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The New Advisor for Life Book Cover  
The New Advisor for Life
by Stephen D. Gresham
Practical Advice for
Succeeding in the Wealth Management Arena

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The New Managed Account Solutions Handbook
by Stephen D. Gresham &
Arlen S. Oransky

New Edition of the definitive reference guide for wealth managers.
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(PDF 293k)
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(PDF 293k)
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Photo of Steve Gresham by Wendy Barrows Photography 212.685.0799

 

 

 

 

 

 

 

 

 


 

 

Advisor for Life
Practical Advice for Succeeding in the Wealth Management Arena
by Stephen D. Gresham

The culmination of a two year research-based “random walk” around the financial advice industry, Advisor for Life seeks to provide financial advisors, investment product managers and industry executives with insight into the relationship between top advisors and millionaire households. Interviews and firsthand observations comprise the bulk of the research, which is supplemented by additional marketplace data from several sources. The project’s goal was to first identify those products and services most valued by high-net-worth households and then seek different strategies for addressing those requirements. This client-based approach to advisory best practices provides a more complete view of the potential for success among a wide variety of advisors. No matter your approach to the market, there is something in here for you.
 
Consistency is the book’s major theme since, in the process of researching and writing Advisor for Life, it became clear that the very best advisors:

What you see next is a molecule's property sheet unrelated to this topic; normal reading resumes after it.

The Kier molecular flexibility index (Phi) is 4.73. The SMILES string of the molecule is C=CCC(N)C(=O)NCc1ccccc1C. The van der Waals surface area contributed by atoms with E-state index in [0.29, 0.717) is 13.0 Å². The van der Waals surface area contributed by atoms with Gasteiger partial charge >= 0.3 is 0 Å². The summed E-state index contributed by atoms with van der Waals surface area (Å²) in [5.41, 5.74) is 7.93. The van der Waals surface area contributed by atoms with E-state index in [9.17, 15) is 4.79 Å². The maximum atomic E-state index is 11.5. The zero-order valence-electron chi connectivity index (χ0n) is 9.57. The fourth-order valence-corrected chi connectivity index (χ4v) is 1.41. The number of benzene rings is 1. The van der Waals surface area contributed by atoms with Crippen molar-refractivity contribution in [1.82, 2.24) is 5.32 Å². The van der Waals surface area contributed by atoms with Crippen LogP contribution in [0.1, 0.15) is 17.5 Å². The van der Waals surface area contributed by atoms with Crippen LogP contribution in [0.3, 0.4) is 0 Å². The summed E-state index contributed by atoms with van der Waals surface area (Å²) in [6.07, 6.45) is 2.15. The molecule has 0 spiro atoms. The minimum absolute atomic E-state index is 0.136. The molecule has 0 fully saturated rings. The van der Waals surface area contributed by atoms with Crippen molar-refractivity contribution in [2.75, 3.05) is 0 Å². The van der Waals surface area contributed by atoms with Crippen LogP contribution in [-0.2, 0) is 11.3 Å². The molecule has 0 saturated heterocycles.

•  Know what their clients will pay for (Chapter One – The Value of Advice)
 
•  Have developed a compelling Investment Philosophy (Chapter Two)
 
•  Utilize a defined and effective Investment Process (Chapter Three)
 
Help clients set realistic goals (Chapter Four)
 
•  Define and minimize “risk” in both financial market and real-life terms
   (Chapter Five)
 
•  Understand the importance of diversification and how to educate clients
   as well (Chapter Six)

 
Employ alternative investments to ordinary stocks and bonds
  (Chapter Seven)
 
•  Know how to help their clients manage their dreams and fears
   (Chapter Eight)
 
 Facilitate the growth of a client’s household over time (Chapter Nine)
 
 Understand the family dynamic and all of its challenges (Chapter Ten)
 
•  Appreciate the changing role of wealth throughout a lifetime
   (Chapter Eleven)
 
•  Know how to articulate their Unique Value (Chapter Twelve)
 
•  Can quantify their Unique Value to clients and prospective clients
   (Chapter Thirteen)
 
•  Have built a meaningful and consistent Client Experience
   (Chapter Fourteen)
 
•  Drive referrals with service and attention to several points of contact
   (Chapter Fifteen)
 
•  Sell themselves effectively vs. their competitors (Chapter Sixteen)
 
•  Manage their practices to maximize both current income and long-term
   value (Chapter Seventeen)
 
 Maintain a reasonable balance between education, work, leisure and
   family time (Chapter Eighteen – Taking Care of Number One)

Tools and Tactics